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Monday, April 16, 2007

On Yardsticks, Or, Remember This War?

It is likely that most readers of these pages are familiar with microlending, and by extension, Mohammad Yunus, the winner of the 2006 Nobel Peace Prize.

Microlending (the extension of small amounts of capital to the world’s poorest people) has become a huge part of Bangladeshi life, as just one example, and there are many excellent discussions of what the concept means to the world.

There is even a movement among traditional capitalists to enter this market, thanks to the efforts of Yunus’ Grameen Bank and others.

But I’m a “bury the lead” kind of writer, and for that reason, microlending will not be a part of our discussion today.

Instead, let’s discuss a forgotten war.
A war we started over 40 years ago against an intractable enemy.

Remember the War on Poverty?

The Declaration of War was issued March 16th, 1964 by a previous Texas President, Lyndon B. Johnson, in a Special Message to Congress; and we have fought the War ever since.

There is a strange similarity between this war and the Global War On Terror: the lack of a defined victory.

Fortunately for us, Mohammad Yunus has presented a “roadmap to victory”; in the form of “Ten Indicators to Assess Poverty level”.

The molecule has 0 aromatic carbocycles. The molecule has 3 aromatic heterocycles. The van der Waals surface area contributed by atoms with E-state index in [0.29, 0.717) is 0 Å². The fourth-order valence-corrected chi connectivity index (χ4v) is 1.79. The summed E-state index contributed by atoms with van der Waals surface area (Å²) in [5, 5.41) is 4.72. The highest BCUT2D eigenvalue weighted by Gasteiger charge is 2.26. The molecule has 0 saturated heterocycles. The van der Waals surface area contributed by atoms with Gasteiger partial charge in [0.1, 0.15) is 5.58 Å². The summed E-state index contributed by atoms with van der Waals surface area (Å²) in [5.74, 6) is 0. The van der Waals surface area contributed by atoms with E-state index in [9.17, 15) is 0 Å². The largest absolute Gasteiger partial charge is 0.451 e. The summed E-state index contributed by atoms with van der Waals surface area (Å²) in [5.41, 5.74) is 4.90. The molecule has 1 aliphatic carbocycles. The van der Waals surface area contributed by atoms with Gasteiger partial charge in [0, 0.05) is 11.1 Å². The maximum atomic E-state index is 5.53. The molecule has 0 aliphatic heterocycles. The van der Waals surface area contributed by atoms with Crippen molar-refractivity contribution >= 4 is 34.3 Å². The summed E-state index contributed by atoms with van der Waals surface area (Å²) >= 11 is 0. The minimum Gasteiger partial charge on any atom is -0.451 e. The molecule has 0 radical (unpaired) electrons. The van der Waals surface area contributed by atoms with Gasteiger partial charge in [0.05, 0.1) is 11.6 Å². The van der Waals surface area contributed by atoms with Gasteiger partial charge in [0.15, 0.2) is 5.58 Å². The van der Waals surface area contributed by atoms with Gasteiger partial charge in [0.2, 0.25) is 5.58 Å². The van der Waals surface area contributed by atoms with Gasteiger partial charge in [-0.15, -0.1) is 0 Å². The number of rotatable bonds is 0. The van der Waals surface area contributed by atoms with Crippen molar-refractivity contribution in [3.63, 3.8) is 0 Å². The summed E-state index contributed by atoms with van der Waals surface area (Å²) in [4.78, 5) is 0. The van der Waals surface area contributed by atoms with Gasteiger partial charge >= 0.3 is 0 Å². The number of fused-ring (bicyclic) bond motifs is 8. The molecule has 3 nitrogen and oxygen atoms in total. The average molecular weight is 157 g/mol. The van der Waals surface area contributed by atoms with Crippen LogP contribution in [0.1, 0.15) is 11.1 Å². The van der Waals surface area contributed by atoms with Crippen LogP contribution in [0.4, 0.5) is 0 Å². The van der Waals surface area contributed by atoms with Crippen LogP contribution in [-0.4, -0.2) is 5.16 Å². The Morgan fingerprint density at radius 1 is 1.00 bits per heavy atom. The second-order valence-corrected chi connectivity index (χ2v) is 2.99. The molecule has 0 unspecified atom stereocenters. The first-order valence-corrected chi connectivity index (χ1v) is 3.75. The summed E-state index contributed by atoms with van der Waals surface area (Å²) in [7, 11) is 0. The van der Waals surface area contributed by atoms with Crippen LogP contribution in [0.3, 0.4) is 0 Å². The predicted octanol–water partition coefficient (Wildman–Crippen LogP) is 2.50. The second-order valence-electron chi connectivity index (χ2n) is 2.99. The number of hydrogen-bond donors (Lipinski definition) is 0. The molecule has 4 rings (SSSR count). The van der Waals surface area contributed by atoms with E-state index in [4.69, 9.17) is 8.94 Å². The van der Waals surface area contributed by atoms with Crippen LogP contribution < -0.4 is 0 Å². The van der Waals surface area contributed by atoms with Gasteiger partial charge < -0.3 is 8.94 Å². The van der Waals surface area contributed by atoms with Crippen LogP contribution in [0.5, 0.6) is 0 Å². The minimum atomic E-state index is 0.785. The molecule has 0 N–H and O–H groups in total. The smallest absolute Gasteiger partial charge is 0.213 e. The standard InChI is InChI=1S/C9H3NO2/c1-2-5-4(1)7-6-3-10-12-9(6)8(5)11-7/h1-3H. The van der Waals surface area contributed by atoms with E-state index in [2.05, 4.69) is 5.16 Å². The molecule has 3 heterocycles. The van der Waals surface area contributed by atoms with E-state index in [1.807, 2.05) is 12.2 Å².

Considering that few of us have a better understanding of poverty than Mr, Yunus, it might well be to our benefit to see how we’re doing from his perspective.

So let’s have a look, shall we?

1) The family lives in a house worth at least Tk. 25,000 (twenty five thousand) or a house with a tin roof, and each member of the family is able to sleep on bed instead of on the floor.

25,000 Takas are about $362 US, so let’s interpret this to mean “homeless” here.

It is estimated that just under 750,000 Americans are homeless-44% of whom do not have access to shelters.

95,000 families are homeless-in fact the numbers show a roughly 60/40 split between single persons who are homeless and persons in families who are homeless.

There seems to be progress in resolving single-person homelessness, but the problems facing families have not yet decreased, as far as I could tell.

2) Family members drink pure water of tube-wells, boiled water or water purified by using alum, arsenic-free, purifying tablets or pitcher filters.

We’re not doing so well on this one, I’m afraid. One in six Americans drinks contaminated tap water-including residents of Tucson, who are treated to radioactive water. The intent of the current Administration seems to be in favor of reducing, rather than raising standards, suggesting no good news ahead for this metric.

3) All children in the family over six years of age are all going to school or finished primary school.

40 million Americans “have pressing literacy needs”; and 30 million have “the most minimal ability” to read or write English, we are told. Further, 42% of adults have a high school education or less, and 66% of those who did graduate high school don’t have the skills to attend college.

By the way, 2/3 of the jobs in the US require education beyond high school.

4) Minimum weekly loan installment of the borrower is Tk. 200 or more. ($3 US: author’s note.)

Instead of trying to do a dollar-to-dollar comparison, let’s consider the broader concept of Mr. Yunus’ measurement: the idea that access to credit is vital to move up from poverty.